National Consumer Protection Week 2019 runs from March 3-9, and Consumer Protection Washington offers Fraud Prevention Fairs and Expos all over the state, bringing information and resources, free of charge, to Washington citizens to help them protect themselves and their loved ones from becoming a victim of fraud. The Office of the Secretary of State, Department of Financial Institutions, Federal Trade Commission, Attorney General’s Office, Utilities and Transportation Commission, Department of Revenue, Office of the Insurance Commissioner, Department of Labor…

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Archives spotlight: Notorious Spokane criminal shot dead in 1918 at state penitentiary

Archives spotlight: Notorious Spokane criminal shot dead in 1918 at state penitentiary

Gunshots rang through downtown Spokane in a firefight between Fred “Tiger” Johnson and the police as Johnson attempted to flee across Northern Pacific and Great Northern Railway yards. After he robbed a streetcar, he attempted to avoid arrest but was outgunned by law enforcement. Tiger was shot twice, then booked by the Sheriff’s Office on charges of assault with a deadly weapon, highway robbery, and first-degree assault. This punched Tiger’s (sometimes known as Louis Coynt) ticket to the Walla Walla…

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Celebrating Black History Month with Federal Publications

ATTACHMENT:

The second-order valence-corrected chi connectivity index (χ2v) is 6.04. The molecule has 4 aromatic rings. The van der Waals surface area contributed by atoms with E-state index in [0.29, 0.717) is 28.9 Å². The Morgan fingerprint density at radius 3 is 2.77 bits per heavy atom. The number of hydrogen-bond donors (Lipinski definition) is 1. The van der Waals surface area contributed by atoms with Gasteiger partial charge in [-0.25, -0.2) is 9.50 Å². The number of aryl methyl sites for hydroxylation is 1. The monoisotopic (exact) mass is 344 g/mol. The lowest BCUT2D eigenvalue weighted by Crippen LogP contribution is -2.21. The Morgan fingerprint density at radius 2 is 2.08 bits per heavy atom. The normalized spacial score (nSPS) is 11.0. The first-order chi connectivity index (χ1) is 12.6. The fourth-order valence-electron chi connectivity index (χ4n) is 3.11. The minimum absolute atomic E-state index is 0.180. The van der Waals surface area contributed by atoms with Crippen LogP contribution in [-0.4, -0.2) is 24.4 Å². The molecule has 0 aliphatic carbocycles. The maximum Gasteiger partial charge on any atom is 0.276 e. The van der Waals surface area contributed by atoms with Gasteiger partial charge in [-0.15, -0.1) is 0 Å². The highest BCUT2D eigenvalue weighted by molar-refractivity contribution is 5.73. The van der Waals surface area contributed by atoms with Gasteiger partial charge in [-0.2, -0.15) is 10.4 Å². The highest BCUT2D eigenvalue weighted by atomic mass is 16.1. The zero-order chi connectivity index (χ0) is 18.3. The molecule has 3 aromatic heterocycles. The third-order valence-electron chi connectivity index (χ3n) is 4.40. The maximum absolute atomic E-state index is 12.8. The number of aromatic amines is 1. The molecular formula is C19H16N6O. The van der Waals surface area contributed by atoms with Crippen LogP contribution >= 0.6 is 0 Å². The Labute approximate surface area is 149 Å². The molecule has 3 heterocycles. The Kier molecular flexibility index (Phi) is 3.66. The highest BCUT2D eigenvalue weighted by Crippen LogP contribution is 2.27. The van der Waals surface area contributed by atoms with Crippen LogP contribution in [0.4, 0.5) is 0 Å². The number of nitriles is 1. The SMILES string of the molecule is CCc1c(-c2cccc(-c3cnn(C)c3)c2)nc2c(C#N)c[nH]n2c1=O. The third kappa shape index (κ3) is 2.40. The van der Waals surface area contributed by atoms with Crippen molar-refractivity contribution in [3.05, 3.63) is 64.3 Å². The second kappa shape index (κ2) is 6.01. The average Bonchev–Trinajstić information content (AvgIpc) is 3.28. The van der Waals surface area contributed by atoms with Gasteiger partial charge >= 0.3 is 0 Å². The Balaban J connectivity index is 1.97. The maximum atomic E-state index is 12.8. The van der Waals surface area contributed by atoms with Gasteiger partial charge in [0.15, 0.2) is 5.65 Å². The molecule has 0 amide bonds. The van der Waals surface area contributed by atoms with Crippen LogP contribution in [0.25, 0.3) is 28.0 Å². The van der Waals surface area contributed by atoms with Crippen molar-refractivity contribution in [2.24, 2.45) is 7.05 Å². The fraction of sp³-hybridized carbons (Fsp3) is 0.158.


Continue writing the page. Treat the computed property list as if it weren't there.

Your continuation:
Celebrating Black History Month with Federal Publications

February is dedicated to honoring African-Americans and their contributions to our country’s history. As a participant in the Federal Depository Library Program, the Washington State Library receives publications produced by the federal government. This collection contains a wealth of resources for exploring the rich history of African-Americans in the United States. This blog post will highlight some of the available material. Black Americans in Congress, 1870-2007 provides a biography of the 121 black members of Congress over the 137 years…

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Remote Braille Proofreading Succeeds at WTBBL

Remote Braille Proofreading Succeeds at WTBBL

The Washington Talking Book & Braille Library (WTBBL) Braille Production Department has been increasingly busy in the past several months with new local books being transcribed, proofread, and made available to library patrons. A big part of this is due to WTBBL’s stellar volunteers, who are flexible and willing to explore new ways to improve the braille production process. In fall 2018, WTBBL launched a pilot program to test the feasibility of having volunteer teams perform offsite proofreading. The first…

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Archives spotlight: Dan Evans’ keynote speech at the 1968 Republican National Convention

Archives spotlight: Dan Evans’ keynote speech at the 1968 Republican National Convention

Borrowing from the title of Legacy Washington’s current exhibit, 1968 was “the year that rocked Washington.” From the civil rights movement to Vietnam and to growing concerns about the environment, it was a turbulent era in our history. With a passion for these issues and many more, Dan Evans went to Miami in August 1968 to deliver the keynote address of the Republican National Convention, at which Richard Nixon accepted the party’s nomination for president. Evans, who was in his…